Questions like these prompt a closer look at our professional responsibilities. They drive redefinitions of care for groups of patients, and significantly effects how nursing articulates staffing requirements. If nurses retain a stronghold on tasks and routines they will find themselves thrown from the end of the whip and replaced with faster moving drones.
Base Your Clinical Operations
on Evidence
Nurses who understand the value of using the latest advances in science for the improvement of care quality and to increase clinical efficiencies will lead the way in changing today's healthcare systems. Evidence-based practice extends beyond the application of current research for all aspects of operations. One example in defining and solving problems is patient transfer from ED to an in-patient bed. Nurses who confront this problem on a daily basis face -
an expensive issue with wasted caregiver time
a risk management issue with potential delays in administering a plan of care
a customer (patient) inconvenience or even hardship
and a public relations issue when your customers are waiting for a bed
If you are familiar with these problems, ask yourself if you are using traditional approaches based on "habit and opinion." Can you define an appropriate database to guide the gathering and analysis of information on this issue?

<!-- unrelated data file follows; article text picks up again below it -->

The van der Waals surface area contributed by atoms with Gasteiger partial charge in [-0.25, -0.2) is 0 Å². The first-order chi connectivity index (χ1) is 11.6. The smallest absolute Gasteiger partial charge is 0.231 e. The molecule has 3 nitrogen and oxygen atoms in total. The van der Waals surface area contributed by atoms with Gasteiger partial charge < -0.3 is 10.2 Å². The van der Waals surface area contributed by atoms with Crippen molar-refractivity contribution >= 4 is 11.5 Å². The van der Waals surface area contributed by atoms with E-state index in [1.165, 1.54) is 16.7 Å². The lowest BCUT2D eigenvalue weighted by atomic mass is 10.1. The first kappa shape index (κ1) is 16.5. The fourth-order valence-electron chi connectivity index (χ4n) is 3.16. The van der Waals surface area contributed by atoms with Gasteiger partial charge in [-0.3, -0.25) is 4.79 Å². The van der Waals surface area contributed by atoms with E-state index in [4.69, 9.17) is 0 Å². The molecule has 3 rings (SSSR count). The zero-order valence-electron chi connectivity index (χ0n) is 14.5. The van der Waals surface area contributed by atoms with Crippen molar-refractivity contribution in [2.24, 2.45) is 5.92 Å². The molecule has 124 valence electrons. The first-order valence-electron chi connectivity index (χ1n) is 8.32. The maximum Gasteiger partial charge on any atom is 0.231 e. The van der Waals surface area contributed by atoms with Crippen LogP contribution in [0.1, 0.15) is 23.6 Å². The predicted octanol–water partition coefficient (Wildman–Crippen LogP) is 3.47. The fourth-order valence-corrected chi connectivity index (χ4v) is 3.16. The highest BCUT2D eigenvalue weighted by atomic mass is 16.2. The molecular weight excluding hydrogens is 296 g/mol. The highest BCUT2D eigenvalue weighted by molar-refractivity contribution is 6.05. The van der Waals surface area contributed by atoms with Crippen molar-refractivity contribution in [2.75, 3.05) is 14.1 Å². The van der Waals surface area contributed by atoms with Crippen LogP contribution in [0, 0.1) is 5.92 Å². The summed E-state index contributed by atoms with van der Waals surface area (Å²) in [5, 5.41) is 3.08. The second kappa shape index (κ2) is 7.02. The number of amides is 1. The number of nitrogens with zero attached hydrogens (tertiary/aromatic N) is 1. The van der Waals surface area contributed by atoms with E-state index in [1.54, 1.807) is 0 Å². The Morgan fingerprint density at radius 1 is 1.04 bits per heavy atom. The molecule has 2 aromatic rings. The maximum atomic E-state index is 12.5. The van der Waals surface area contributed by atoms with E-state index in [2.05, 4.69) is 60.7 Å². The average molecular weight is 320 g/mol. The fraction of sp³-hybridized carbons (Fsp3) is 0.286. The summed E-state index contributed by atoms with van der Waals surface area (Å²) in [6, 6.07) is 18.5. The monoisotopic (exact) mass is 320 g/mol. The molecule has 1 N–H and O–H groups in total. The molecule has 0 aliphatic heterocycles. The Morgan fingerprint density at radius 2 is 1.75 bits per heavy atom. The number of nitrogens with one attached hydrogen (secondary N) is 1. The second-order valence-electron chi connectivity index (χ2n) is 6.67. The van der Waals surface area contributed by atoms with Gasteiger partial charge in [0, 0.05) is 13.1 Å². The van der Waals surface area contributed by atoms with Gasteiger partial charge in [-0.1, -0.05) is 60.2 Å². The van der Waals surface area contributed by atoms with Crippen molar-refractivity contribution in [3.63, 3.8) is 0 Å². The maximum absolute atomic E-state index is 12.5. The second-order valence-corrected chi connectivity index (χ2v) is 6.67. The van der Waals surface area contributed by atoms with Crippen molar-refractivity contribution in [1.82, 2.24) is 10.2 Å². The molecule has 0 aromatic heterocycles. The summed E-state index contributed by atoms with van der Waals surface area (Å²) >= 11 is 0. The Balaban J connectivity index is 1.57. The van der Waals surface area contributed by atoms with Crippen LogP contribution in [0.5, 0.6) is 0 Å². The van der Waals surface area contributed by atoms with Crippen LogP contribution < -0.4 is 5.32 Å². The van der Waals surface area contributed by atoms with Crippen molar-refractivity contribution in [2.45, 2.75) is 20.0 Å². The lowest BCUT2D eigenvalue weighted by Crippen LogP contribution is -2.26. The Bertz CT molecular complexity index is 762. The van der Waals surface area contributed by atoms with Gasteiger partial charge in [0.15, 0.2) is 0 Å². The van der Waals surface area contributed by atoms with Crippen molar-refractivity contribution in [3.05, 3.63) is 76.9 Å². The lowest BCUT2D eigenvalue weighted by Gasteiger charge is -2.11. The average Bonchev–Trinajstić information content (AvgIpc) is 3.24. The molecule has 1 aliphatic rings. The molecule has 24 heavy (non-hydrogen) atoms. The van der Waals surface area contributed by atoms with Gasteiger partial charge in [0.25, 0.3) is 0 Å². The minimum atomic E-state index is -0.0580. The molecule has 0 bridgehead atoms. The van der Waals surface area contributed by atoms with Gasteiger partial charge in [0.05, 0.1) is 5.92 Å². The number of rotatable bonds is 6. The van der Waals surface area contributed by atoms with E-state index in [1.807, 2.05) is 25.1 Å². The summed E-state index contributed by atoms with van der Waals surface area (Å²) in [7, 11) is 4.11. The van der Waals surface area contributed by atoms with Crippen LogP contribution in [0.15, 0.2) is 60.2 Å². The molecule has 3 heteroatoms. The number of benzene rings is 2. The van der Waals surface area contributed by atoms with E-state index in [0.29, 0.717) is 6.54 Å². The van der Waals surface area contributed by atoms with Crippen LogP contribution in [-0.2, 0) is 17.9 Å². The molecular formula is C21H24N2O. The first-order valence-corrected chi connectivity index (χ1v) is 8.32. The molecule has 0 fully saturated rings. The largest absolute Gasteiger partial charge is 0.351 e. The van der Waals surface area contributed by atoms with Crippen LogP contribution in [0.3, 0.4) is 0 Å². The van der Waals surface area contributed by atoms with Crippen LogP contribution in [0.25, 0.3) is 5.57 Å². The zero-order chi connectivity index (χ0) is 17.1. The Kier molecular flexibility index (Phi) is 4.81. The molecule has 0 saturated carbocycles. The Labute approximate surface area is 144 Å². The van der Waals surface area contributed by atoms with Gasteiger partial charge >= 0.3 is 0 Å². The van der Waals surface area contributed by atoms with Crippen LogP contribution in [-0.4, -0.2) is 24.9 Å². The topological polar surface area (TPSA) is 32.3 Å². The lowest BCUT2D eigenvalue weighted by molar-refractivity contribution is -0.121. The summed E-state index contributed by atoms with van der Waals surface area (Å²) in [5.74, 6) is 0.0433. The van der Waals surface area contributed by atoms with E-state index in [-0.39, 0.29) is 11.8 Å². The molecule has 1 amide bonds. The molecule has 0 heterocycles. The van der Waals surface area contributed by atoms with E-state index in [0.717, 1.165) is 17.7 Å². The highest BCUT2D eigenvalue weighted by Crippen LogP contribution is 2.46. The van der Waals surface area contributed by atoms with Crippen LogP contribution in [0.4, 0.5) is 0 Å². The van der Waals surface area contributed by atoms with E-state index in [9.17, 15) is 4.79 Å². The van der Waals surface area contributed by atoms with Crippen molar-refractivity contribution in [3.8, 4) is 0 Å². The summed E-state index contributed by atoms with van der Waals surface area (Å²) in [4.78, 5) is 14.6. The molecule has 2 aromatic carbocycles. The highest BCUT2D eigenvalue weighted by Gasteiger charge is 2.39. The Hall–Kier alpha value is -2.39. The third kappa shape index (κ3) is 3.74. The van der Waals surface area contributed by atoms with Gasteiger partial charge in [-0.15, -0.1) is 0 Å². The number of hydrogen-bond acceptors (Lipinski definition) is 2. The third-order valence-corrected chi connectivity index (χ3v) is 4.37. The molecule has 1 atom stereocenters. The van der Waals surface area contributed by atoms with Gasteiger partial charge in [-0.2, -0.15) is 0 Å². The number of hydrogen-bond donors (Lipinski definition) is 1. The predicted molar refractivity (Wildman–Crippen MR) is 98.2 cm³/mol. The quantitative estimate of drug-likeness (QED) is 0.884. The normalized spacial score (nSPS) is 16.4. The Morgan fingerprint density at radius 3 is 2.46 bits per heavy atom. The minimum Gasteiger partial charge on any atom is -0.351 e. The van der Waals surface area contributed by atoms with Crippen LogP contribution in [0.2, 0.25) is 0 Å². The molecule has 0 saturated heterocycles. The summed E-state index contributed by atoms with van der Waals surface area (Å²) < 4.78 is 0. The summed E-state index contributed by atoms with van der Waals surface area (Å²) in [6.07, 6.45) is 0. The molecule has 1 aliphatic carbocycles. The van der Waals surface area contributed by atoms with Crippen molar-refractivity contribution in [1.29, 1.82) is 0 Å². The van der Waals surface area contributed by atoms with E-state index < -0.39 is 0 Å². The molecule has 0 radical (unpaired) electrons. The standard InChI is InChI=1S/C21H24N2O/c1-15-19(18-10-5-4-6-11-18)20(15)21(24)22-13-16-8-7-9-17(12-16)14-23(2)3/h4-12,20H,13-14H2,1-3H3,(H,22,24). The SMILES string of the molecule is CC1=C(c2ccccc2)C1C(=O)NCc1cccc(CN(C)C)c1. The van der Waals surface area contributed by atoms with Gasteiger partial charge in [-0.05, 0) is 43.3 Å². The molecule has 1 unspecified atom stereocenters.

There are measurement methodologies currently used by other industries that can be helpful to clinical nurse practice issues. In order to move away from the reactive mode of solutions to a data-driven approach, we need to learn how to use these methodologies.
Is Evidence-based Practice Controversial?
Evidence-based practice may be seen by some professionals as discounting clinical expertise and placing too much emphasis on analysis. Evidence-based practice does not ask that nurses abandon experience or a patient's particular needs. In fact, in Evidence-based Medicine, Sackett states that, "evidence-based practice provides a useful set of tools for problem solving/decision making and for self directed patient/problem-centered, lifelong learning."
In Evidence-based Clinical Practice, Goode and Piedalue describe it from a nurse's perspective - "nursing literature has focused on research utilization and the activities that must occur when research is transformed into clinical practice. Evidence-based clinical practice builds on this literature by adding other forms of evidence that can be used in making clinical practice decisions."
Data Tables and the Wooden Spoons Drive Change